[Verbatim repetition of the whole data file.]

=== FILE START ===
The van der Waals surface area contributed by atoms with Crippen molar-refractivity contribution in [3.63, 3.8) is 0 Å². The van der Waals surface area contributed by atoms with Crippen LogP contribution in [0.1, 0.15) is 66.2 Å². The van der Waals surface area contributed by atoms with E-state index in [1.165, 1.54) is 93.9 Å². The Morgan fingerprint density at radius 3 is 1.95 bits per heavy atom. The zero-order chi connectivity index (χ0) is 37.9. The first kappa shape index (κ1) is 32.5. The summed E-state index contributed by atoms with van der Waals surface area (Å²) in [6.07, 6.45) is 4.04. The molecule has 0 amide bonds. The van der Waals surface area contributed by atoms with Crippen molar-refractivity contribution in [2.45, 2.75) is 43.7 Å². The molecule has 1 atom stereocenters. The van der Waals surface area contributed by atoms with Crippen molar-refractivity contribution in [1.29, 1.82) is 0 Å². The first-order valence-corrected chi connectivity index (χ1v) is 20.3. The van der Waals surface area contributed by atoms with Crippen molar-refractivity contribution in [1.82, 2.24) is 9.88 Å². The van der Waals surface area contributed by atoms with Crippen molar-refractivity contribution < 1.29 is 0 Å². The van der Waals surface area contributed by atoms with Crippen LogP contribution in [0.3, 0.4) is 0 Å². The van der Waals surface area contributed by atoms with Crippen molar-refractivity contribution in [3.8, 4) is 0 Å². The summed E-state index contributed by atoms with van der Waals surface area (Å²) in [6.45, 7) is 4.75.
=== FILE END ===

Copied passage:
The van der Waals surface area contributed by atoms with Crippen molar-refractivity contribution in [3.63, 3.8) is 0 Å². The van der Waals surface area contributed by atoms with Crippen LogP contribution in [0.1, 0.15) is 66.2 Å². The van der Waals surface area contributed by atoms with E-state index in [1.165, 1.54) is 93.9 Å². The Morgan fingerprint density at radius 3 is 1.95 bits per heavy atom. The zero-order chi connectivity index (χ0) is 37.9. The first kappa shape index (κ1) is 32.5. The summed E-state index contributed by atoms with van der Waals surface area (Å²) in [6.07, 6.45) is 4.04. The molecule has 0 amide bonds. The van der Waals surface area contributed by atoms with Crippen molar-refractivity contribution in [2.45, 2.75) is 43.7 Å². The molecule has 1 atom stereocenters. The van der Waals surface area contributed by atoms with Crippen molar-refractivity contribution in [1.29, 1.82) is 0 Å². The first-order valence-corrected chi connectivity index (χ1v) is 20.3. The van der Waals surface area contributed by atoms with Crippen molar-refractivity contribution in [1.82, 2.24) is 9.88 Å². The van der Waals surface area contributed by atoms with Crippen molar-refractivity contribution < 1.29 is 0 Å². The van der Waals surface area contributed by atoms with Crippen LogP contribution in [0.3, 0.4) is 0 Å². The van der Waals surface area contributed by atoms with Crippen molar-refractivity contribution in [3.8, 4) is 0 Å². The summed E-state index contributed by atoms with van der Waals surface area (Å²) in [6.45, 7) is 4.75.